40 Things to Stop Believing About Yourself After 40
You aren’t still wearing the same clothes or driving the same car as you were two decades ago, so why are you still punishing yourself with the same outdated beliefs?
“I’m a hideous, fat slob”
“The unrealistic and unattainable beauty ideals in our culture have led to 91 percent of women being unhappy with their appearance at one point in their lives,” says Susan Edelman, MD, psychiatrist, and author of Be Your Own Brand of Sexy. And it’s not just women—many men feel self-conscious about their looks as well. This can lead to dangerous dieting behaviors, depression, and anxiety. Check out these 10 ways to improve your body image, without losing weight.
Reframe it: “I want to be healthy and happy, not be a certain number on the scale.”
“I have to look like a model or I’ll never get a boy/girlfriend”
Let’s be honest: Most of us don’t look like models! And that doesn’t make us unworthy of love or a happy relationship. “How you treat people is much more important than your appearance,” Dr. Edelman says. “Being kind, generous, or a good listener is much more likely to help you to attract and keep a nice partner.”
Reframe it: “We’re all going to look different, that’s part of what makes us who we are.”
“I’m only successful if I’m better than someone else”
Beating others out for a promotion or being the thinnest person at your high school reunion may feel good in the moment but in the long run, this urge to define yourself by being better than others will backfire, says Emily P. Lockamy, a therapist based in Wilmington, North Carolina. “A more effective way to foster a positive sense of self is to develop self-compassion and self-appreciation,” she says.
Reframe it: “Success is being fulfilled, and the more fulfillment there is to go around, the better.”
“I need to do everything”
There is tremendous pressure put on young people from an early age to excel at everything. You’re expected to get straight A’s in school, be a leader in the community, make the travel sports team, have a large friend group, be invited to the cool parties, and have a body like a supermodel, says Tracey Masella, a licensed social worker at Silver Hill Hospital in New Canaan, Connecticut. But this leaves you always hunting for the better opportunity and never satisfied gathering the good enough experiences, not to mention exhausted! By the time you’re 40, it’s time to ditch these expectations.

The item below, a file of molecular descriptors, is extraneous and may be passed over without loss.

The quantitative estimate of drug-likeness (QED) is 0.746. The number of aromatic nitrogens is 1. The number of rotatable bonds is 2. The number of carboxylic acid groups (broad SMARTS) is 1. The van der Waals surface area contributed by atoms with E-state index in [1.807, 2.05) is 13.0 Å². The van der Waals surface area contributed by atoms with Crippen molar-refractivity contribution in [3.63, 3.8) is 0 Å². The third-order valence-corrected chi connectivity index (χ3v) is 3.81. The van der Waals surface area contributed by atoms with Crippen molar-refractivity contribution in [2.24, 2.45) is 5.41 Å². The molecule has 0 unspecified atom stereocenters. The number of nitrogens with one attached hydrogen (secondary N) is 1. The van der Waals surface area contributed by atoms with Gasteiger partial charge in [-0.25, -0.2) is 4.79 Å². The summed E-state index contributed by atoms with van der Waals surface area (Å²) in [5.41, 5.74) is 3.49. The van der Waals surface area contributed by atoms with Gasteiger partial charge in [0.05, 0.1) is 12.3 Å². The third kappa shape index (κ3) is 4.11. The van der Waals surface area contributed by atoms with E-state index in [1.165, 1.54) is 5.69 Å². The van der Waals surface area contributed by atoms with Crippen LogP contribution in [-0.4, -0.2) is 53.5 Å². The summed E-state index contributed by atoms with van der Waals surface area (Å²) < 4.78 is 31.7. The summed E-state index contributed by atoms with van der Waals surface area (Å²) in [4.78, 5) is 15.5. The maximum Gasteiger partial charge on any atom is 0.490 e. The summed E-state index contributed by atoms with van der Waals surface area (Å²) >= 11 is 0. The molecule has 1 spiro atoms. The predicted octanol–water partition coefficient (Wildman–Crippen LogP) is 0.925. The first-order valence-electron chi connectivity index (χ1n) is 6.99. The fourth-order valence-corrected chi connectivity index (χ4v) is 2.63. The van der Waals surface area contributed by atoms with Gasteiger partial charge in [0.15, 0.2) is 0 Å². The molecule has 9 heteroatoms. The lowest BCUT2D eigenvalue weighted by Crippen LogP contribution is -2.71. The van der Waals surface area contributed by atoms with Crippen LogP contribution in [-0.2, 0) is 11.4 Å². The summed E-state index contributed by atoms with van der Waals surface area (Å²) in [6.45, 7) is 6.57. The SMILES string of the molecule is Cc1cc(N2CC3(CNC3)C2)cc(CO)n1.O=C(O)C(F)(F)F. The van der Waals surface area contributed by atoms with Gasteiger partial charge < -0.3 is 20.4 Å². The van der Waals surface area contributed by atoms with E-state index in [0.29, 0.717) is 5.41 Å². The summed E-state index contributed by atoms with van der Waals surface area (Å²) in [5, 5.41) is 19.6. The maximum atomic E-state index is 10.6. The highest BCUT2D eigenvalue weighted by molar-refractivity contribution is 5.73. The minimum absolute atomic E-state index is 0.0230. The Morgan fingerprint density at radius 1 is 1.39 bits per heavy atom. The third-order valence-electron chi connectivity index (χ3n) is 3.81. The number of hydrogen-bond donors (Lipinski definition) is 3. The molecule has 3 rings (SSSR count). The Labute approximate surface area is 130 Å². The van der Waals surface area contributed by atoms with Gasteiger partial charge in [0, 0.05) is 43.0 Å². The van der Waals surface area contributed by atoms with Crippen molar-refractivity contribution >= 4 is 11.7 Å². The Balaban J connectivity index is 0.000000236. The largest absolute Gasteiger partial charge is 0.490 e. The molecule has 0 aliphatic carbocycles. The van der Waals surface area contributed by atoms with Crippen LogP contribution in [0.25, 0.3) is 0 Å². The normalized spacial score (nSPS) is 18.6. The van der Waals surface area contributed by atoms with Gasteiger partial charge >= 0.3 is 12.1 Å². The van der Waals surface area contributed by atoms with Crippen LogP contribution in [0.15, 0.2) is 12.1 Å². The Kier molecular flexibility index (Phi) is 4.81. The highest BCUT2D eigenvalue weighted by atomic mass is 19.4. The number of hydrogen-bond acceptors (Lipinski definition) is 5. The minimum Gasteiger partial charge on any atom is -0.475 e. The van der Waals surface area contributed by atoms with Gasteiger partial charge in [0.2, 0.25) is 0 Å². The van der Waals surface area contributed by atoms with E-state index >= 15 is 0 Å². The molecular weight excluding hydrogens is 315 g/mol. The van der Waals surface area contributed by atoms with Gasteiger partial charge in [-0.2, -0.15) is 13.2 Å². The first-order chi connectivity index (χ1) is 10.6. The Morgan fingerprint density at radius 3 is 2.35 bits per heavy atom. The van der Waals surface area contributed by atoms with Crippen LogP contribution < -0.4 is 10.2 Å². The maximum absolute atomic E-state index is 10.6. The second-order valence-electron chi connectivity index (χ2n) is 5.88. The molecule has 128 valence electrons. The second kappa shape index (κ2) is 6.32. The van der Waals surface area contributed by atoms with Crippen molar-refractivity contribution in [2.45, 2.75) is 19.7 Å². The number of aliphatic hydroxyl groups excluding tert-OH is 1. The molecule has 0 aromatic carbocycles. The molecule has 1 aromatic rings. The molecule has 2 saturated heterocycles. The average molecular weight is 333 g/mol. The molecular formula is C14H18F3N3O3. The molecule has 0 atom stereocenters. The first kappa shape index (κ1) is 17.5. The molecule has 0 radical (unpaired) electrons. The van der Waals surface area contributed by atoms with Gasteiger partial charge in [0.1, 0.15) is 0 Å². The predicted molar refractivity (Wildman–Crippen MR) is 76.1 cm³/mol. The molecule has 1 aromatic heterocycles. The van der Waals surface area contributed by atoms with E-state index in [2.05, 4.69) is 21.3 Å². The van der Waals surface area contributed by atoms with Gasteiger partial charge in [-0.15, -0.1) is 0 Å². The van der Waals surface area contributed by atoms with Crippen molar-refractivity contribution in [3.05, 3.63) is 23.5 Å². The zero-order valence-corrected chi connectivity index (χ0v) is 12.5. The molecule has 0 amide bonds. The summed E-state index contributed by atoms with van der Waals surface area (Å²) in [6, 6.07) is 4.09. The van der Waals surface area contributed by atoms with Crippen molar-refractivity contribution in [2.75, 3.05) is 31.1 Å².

Reframe it: “I don’t have to do everything, I can choose to only do what makes me happy and fulfilled.”
“I’ll be happy once I’ve reached this next goal”
Having goals is great but making your self-worth contingent on checking off all the boxes will leave you never feeling good enough and always wanting more, Lockamy says. These powerful quotes will help you find the gratitude in the little things.
Reframe it: “I can be happy now, here’s a list of things I’m grateful for.”
“I’m such a worthless loser”
Thoughts like this one are a feeling, not a fact, says Cecelia Mylett, Psy.D, LCSW, Clinical Director at CAST Centers. Acknowledging the feeling behind it—loneliness, depression, frustration—can help you recognize what your brain is really saying and not get bogged down in self-doubt.
Reframe it: “At times I feel I am not good enough, but I know I am a great friend (or whatever it is that you feel good about or accomplished in your life).”
“I’ll do it tomorrow”
“Many of my younger clients struggle with procrastination; they know what they need to do to have the life they want, but they just can’t seem to get it done,” says Kenny Weiss, a licensed counselor. If you’re stuck in this loop, know you’re not alone and try our 9 tricks every procrastinator needs to know.
Reframe it: “I’m going to work at this for 15 minutes and then I can take a break if I need one.”
“I can’t say no, that would be rude”
Not saying “no” not only stresses you out but it can hurt those you’re trying to help if you can’t deliver or resent them for asking. Part of being an adult is learning how to give a gentle but firm “no” without lying or making excuses, Weiss says.
Reframe it: “No, I won’t be able to do that.”
“This is the worst thing that ever happened to me”
Believing that every failure or setback is the worst it could be with no option for a turnaround is a recipe for depression, says Eliza Belle, PhD, a licensed psychologist. While something may feel like “the worst” at the moment, realistically it probably isn’t and reminding yourself of that fact can help you take action, she adds.
Reframe it: “Everyone has setbacks, I’ll get through this.”
“I want to have a life like Kim Kardashian or Kobe Bryant”
Growing up, many of us idolized singers, actors, athletes, or other celebrities but part of being a grown-up is recognizing how unrealistic those ideals often are and finding more appropriate role models, Dr. Belle says. “Look to your real-life support systems and work on your own goals and expectations, instead of someone you see on TV or social media,” she says.
Reframe it: “I want to live my best life, not someone else’s.”